The Lost Legacy of the Super Intelligent Denisovans Who Calculated Cygnocentric-based Cosmological Alignments 45,000 Years Ago
A chance discovery by archaeologists in 2008 of a finger phalanx of an archaic human found in the Denisova Cave in the Altai Mountains of southern Siberia has helped change everything we know about the origins of civilization. The sequencing of the bone’s genome in 2010 showed that it belonged to an extinct type of hominin. This previously unknown human population are today known as the Denisovans (pronounced Denis-ô-vans or, more commonly, Denis-o-vans) in honor of the cave in which the finger bone was found.
Since that time the Denisova Cave (named after a hermit called Denis who lived there in the 18th century) has produced further evidence of Denisovan occupation between 100,000 and 40,000 years ago. It comes from the discovery of three molars, two from adults and one from an adolescent. All are extremely robust, suggesting that at least some Denisovans were of exceptional size and height.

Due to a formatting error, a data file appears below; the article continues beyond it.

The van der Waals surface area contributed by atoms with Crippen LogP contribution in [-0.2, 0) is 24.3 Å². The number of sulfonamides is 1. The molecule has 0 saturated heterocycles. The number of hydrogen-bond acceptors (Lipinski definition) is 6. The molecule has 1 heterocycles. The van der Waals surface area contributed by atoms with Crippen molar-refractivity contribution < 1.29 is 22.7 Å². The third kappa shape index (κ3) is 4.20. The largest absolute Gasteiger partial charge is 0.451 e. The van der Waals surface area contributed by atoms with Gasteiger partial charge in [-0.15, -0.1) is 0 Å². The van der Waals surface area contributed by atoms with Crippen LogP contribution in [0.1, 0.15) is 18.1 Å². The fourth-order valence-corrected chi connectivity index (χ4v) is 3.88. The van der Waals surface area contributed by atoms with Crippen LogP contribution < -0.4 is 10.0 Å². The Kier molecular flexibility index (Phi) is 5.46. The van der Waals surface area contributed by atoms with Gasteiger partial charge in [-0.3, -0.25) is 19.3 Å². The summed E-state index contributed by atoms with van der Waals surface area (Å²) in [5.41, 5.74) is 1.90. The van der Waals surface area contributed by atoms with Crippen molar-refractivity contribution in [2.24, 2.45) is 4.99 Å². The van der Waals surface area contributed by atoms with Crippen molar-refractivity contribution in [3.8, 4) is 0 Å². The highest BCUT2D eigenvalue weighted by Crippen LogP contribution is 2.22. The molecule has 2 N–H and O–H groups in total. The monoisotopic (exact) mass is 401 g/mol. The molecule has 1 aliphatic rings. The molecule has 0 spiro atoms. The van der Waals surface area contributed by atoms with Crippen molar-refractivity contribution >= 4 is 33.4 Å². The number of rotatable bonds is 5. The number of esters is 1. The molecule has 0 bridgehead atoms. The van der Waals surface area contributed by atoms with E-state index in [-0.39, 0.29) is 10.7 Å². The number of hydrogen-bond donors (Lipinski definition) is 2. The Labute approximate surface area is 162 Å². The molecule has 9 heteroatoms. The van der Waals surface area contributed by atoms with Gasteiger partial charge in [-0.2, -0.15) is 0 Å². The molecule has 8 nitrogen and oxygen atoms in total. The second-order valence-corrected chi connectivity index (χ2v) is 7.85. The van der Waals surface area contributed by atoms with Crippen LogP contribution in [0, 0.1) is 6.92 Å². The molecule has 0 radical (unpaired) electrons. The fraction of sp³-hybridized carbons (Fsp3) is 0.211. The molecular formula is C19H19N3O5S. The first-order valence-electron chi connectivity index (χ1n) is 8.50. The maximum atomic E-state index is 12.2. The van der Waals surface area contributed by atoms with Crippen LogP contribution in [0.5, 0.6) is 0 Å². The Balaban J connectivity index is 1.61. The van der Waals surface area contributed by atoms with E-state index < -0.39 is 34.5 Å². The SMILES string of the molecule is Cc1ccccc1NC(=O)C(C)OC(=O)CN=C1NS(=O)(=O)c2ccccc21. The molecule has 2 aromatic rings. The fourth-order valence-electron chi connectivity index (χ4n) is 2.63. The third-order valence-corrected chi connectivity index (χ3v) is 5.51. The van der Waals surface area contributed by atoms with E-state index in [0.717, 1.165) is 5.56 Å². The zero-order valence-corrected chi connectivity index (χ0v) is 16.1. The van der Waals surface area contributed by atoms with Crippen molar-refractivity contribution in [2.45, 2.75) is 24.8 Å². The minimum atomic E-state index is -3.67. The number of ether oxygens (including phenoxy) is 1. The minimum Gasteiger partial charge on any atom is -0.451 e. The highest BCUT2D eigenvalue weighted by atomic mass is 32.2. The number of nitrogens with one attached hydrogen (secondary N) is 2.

In addition to this, up to 5 to 6 percent Denisovan DNA has been traced in modern human populations from Central Asia in the west across to East Asia, South Asia, Melanesia and Australia in the east. It is present also among the Yi or Lolo peoples of China, Vietnam and Thailand, and the indigenous Sherpa populations of the Tibetan Plateau. Denisovan DNA is even present among the First Peoples of both North and South America, opening up all sorts of possibilities concerning the migration of Denisovan hybrid groups into the Americas during the Upper Paleolithic age, circa 40000 to 9600 BC (a matter explored by Dr Greg Little and the present author in the book Path of Souls (2014).